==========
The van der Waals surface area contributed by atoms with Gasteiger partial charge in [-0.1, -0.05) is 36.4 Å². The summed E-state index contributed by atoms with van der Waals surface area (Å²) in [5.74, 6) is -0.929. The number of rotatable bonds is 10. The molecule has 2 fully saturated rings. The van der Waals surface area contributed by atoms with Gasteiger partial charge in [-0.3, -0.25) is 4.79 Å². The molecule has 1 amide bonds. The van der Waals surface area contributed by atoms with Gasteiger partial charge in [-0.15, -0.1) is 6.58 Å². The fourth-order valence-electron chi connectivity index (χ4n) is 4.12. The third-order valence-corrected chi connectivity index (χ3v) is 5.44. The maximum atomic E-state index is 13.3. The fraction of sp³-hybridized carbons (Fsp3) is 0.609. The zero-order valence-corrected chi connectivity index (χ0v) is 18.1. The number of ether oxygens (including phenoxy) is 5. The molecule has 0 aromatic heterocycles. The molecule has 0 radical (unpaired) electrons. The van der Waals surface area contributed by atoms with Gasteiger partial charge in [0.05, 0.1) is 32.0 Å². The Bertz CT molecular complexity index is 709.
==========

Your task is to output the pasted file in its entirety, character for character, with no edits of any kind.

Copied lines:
The van der Waals surface area contributed by atoms with Gasteiger partial charge in [-0.1, -0.05) is 36.4 Å². The summed E-state index contributed by atoms with van der Waals surface area (Å²) in [5.74, 6) is -0.929. The number of rotatable bonds is 10. The molecule has 2 fully saturated rings. The van der Waals surface area contributed by atoms with Gasteiger partial charge in [-0.3, -0.25) is 4.79 Å². The molecule has 1 amide bonds. The van der Waals surface area contributed by atoms with Gasteiger partial charge in [-0.15, -0.1) is 6.58 Å². The fourth-order valence-electron chi connectivity index (χ4n) is 4.12. The third-order valence-corrected chi connectivity index (χ3v) is 5.44. The maximum atomic E-state index is 13.3. The fraction of sp³-hybridized carbons (Fsp3) is 0.609. The zero-order valence-corrected chi connectivity index (χ0v) is 18.1. The number of ether oxygens (including phenoxy) is 5. The molecule has 0 aromatic heterocycles. The molecule has 0 radical (unpaired) electrons. The van der Waals surface area contributed by atoms with Gasteiger partial charge in [0.05, 0.1) is 32.0 Å². The Bertz CT molecular complexity index is 709.